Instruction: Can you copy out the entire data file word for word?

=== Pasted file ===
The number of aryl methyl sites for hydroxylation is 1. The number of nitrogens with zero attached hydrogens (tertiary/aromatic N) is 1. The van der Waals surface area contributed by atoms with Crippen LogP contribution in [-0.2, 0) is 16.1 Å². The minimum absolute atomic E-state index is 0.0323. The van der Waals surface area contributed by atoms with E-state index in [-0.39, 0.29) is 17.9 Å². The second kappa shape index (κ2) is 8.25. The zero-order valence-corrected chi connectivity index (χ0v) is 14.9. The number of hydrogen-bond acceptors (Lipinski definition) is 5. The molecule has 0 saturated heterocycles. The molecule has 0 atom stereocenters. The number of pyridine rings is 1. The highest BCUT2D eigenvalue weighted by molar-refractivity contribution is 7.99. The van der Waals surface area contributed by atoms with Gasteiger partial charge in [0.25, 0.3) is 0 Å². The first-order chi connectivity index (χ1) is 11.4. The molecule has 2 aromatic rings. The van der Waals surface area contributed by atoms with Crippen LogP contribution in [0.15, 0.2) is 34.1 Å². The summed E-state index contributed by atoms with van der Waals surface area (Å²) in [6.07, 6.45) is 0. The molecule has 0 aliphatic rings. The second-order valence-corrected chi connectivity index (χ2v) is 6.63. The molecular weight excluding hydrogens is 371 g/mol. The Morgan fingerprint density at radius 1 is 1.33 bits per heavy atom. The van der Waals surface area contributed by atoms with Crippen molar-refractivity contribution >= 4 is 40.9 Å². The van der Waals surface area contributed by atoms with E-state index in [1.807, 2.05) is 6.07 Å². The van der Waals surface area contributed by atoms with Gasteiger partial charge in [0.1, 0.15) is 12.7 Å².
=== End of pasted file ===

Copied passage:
The number of aryl methyl sites for hydroxylation is 1. The number of nitrogens with zero attached hydrogens (tertiary/aromatic N) is 1. The van der Waals surface area contributed by atoms with Crippen LogP contribution in [-0.2, 0) is 16.1 Å². The minimum absolute atomic E-state index is 0.0323. The van der Waals surface area contributed by atoms with E-state index in [-0.39, 0.29) is 17.9 Å². The second kappa shape index (κ2) is 8.25. The zero-order valence-corrected chi connectivity index (χ0v) is 14.9. The number of hydrogen-bond acceptors (Lipinski definition) is 5. The molecule has 0 saturated heterocycles. The molecule has 0 atom stereocenters. The number of pyridine rings is 1. The highest BCUT2D eigenvalue weighted by molar-refractivity contribution is 7.99. The van der Waals surface area contributed by atoms with Gasteiger partial charge in [0.25, 0.3) is 0 Å². The first-order chi connectivity index (χ1) is 11.4. The molecule has 2 aromatic rings. The van der Waals surface area contributed by atoms with Crippen LogP contribution in [0.15, 0.2) is 34.1 Å². The summed E-state index contributed by atoms with van der Waals surface area (Å²) in [6.07, 6.45) is 0. The molecule has 0 aliphatic rings. The second-order valence-corrected chi connectivity index (χ2v) is 6.63. The molecular weight excluding hydrogens is 371 g/mol. The Morgan fingerprint density at radius 1 is 1.33 bits per heavy atom. The van der Waals surface area contributed by atoms with Crippen molar-refractivity contribution >= 4 is 40.9 Å². The van der Waals surface area contributed by atoms with E-state index in [1.807, 2.05) is 6.07 Å². The van der Waals surface area contributed by atoms with Gasteiger partial charge in [0.1, 0.15) is 12.7 Å².